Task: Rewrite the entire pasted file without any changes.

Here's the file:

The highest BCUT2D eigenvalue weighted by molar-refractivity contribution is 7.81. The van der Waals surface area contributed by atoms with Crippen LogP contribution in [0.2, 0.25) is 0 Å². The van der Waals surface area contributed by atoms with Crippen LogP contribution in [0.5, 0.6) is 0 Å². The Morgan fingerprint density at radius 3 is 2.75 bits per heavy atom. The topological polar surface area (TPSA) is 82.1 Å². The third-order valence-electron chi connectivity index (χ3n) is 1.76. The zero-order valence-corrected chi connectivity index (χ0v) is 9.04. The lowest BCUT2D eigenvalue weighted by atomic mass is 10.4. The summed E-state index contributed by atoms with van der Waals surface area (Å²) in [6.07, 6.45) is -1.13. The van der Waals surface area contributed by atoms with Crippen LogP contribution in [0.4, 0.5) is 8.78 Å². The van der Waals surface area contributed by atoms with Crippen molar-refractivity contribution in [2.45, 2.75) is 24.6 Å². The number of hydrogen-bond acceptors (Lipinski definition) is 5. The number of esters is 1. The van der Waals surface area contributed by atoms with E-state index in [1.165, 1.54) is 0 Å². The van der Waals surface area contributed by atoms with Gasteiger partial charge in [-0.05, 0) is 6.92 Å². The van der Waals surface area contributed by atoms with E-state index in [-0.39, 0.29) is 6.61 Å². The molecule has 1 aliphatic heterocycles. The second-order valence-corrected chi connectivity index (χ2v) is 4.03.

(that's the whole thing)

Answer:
The highest BCUT2D eigenvalue weighted by molar-refractivity contribution is 7.81. The van der Waals surface area contributed by atoms with Crippen LogP contribution in [0.2, 0.25) is 0 Å². The van der Waals surface area contributed by atoms with Crippen LogP contribution in [0.5, 0.6) is 0 Å². The Morgan fingerprint density at radius 3 is 2.75 bits per heavy atom. The topological polar surface area (TPSA) is 82.1 Å². The third-order valence-electron chi connectivity index (χ3n) is 1.76. The zero-order valence-corrected chi connectivity index (χ0v) is 9.04. The lowest BCUT2D eigenvalue weighted by atomic mass is 10.4. The summed E-state index contributed by atoms with van der Waals surface area (Å²) in [6.07, 6.45) is -1.13. The van der Waals surface area contributed by atoms with Crippen LogP contribution in [0.4, 0.5) is 8.78 Å². The van der Waals surface area contributed by atoms with Crippen molar-refractivity contribution in [2.45, 2.75) is 24.6 Å². The number of hydrogen-bond acceptors (Lipinski definition) is 5. The number of esters is 1. The van der Waals surface area contributed by atoms with E-state index in [1.165, 1.54) is 0 Å². The van der Waals surface area contributed by atoms with Gasteiger partial charge in [-0.05, 0) is 6.92 Å². The van der Waals surface area contributed by atoms with E-state index in [-0.39, 0.29) is 6.61 Å². The molecule has 1 aliphatic heterocycles. The second-order valence-corrected chi connectivity index (χ2v) is 4.03.